The game turned out to be an overtime nail biter that Wisconsin won. Fortunately I missed the agony because was on the flight east. Badgers will limp into the NCAA tourney on Friday against a hot Oregon Ducks team eager for revenge on Wisconsin that knocked them out twice in recent years.

 
Back to my new friend with the nice jacket quote.  He has a son playing on an U-12 baseball team called the Scottsdale Dirt Dogs. They play travel ball more than grade school ball, but the dad assures me they have pitch limits enforced on pitchers. 

 

Sure hope they keep sticking with that policy because all those Tommy John operations have roots in overuse by young kids who should know better. But of course they don't because they are young and fired up to compete. It's up to parents and coaches to set the right guidelines of caution while their kids' bodies are still developing.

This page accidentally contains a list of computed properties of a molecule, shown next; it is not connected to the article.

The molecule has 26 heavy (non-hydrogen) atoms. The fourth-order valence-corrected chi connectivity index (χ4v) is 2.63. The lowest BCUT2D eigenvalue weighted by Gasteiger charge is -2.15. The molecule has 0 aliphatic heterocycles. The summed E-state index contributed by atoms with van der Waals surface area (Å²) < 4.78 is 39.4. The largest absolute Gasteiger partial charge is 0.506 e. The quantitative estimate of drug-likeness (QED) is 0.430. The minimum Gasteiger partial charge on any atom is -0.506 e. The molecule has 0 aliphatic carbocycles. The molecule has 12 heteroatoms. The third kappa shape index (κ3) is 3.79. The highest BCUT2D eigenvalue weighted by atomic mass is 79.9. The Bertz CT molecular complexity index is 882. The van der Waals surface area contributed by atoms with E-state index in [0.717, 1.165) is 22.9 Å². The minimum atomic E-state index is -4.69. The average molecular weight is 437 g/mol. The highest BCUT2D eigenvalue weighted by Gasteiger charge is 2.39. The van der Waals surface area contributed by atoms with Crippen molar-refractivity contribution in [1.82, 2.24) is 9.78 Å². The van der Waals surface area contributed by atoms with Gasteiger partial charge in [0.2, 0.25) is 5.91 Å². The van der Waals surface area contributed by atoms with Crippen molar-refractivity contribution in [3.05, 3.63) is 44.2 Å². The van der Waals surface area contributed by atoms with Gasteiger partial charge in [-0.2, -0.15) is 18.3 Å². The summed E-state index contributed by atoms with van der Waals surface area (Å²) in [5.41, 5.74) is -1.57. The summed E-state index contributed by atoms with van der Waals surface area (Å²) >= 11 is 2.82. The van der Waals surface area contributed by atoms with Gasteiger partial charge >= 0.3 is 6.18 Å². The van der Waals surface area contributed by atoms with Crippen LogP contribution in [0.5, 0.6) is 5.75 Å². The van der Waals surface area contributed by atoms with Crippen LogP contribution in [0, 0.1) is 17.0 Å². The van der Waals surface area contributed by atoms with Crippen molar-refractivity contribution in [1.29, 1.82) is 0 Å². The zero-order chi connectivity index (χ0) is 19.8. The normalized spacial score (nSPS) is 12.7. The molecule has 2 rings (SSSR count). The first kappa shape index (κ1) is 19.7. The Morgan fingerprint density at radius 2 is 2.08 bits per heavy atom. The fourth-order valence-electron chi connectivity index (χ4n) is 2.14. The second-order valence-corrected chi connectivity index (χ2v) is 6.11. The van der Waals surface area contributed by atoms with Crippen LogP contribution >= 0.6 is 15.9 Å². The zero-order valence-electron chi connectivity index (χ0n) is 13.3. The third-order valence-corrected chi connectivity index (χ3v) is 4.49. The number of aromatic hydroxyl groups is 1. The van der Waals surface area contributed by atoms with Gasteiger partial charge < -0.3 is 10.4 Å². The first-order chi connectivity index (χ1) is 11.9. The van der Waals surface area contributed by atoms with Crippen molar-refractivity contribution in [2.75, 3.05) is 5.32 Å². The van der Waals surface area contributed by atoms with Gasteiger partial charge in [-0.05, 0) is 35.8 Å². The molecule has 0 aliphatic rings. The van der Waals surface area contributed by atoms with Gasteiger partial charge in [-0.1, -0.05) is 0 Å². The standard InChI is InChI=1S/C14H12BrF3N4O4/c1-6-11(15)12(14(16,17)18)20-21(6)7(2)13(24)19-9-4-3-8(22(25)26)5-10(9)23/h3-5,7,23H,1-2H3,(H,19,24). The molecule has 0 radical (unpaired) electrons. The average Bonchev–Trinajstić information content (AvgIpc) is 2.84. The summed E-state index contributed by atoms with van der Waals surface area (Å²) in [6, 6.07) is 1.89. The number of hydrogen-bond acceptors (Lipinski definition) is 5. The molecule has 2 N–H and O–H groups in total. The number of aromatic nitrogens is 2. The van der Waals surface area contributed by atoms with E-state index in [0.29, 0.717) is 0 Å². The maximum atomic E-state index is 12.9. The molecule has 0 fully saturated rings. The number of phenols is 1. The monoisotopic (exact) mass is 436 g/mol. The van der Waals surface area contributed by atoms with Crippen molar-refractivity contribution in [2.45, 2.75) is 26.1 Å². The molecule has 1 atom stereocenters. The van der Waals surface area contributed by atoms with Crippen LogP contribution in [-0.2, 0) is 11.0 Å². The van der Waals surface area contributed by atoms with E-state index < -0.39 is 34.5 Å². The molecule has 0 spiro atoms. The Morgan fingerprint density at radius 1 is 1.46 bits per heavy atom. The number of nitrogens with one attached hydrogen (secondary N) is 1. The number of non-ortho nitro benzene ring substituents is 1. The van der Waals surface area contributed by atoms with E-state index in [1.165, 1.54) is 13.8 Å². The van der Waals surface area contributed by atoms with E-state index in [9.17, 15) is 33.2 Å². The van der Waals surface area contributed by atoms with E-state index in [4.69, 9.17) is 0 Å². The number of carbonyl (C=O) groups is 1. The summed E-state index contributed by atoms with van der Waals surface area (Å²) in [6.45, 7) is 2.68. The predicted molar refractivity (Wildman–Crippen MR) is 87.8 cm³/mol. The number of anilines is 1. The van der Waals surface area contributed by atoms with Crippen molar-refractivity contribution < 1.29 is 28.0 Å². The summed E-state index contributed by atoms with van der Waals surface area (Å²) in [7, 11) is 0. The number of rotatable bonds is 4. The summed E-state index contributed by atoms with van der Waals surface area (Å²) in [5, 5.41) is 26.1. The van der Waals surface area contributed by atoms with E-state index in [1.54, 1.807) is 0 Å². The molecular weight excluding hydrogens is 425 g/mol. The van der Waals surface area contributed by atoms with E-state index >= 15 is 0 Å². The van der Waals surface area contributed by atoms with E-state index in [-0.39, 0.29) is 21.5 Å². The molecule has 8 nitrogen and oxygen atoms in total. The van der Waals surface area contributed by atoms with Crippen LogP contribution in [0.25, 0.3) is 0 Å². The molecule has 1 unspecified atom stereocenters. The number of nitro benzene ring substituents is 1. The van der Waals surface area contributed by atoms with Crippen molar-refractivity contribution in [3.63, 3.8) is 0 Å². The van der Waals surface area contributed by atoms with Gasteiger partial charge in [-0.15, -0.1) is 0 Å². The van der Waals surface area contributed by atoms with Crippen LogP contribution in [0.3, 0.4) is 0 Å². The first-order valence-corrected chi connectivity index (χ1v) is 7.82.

I was in Arizona for the 26th annual conference sponsored by "NINE: A Magazine of Baseball History and Culture".  Retired White Sox organist Nancy Faust got things off to a rollicking start opening night with tales of her career at the late lamented Comiskey Park.  She entertained us by bringing an organ keyboard to illustrate her stories.

 
Among the stimulating presentations were the NINE debut of Jim Gates, librarian and all-around vital honcho at the Hall of Fame in Cooperstown. He delivered a fascinating paper on the origin of baseball cards.

 
Until the 1950s, we learned that baseball cards were only 10% of the market. They took off early in the 20th century to sell tobacco. They featured many kinds of subjects - food, inventors, gems, and especially actresses and goddesses, known quietly in the more discreet early 20th century as "girly" cards.